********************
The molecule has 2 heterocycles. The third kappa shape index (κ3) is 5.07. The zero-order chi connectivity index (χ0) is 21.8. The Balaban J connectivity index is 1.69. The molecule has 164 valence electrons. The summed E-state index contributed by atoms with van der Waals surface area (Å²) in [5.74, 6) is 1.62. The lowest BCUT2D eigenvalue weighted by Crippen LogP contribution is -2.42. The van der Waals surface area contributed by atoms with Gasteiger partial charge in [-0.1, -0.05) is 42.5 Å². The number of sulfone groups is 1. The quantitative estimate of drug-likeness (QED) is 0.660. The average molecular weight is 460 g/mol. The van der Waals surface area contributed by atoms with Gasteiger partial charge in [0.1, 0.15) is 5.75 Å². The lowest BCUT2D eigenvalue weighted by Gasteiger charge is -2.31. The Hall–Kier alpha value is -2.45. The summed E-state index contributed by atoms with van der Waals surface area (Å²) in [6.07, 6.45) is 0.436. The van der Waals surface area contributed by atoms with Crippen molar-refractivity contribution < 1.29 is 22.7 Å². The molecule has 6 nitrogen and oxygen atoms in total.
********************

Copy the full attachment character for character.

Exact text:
The molecule has 2 heterocycles. The third kappa shape index (κ3) is 5.07. The zero-order chi connectivity index (χ0) is 21.8. The Balaban J connectivity index is 1.69. The molecule has 164 valence electrons. The summed E-state index contributed by atoms with van der Waals surface area (Å²) in [5.74, 6) is 1.62. The lowest BCUT2D eigenvalue weighted by Crippen LogP contribution is -2.42. The van der Waals surface area contributed by atoms with Gasteiger partial charge in [-0.1, -0.05) is 42.5 Å². The number of sulfone groups is 1. The quantitative estimate of drug-likeness (QED) is 0.660. The average molecular weight is 460 g/mol. The van der Waals surface area contributed by atoms with Gasteiger partial charge in [0.1, 0.15) is 5.75 Å². The lowest BCUT2D eigenvalue weighted by Gasteiger charge is -2.31. The Hall–Kier alpha value is -2.45. The summed E-state index contributed by atoms with van der Waals surface area (Å²) in [6.07, 6.45) is 0.436. The van der Waals surface area contributed by atoms with Crippen molar-refractivity contribution < 1.29 is 22.7 Å². The molecule has 6 nitrogen and oxygen atoms in total.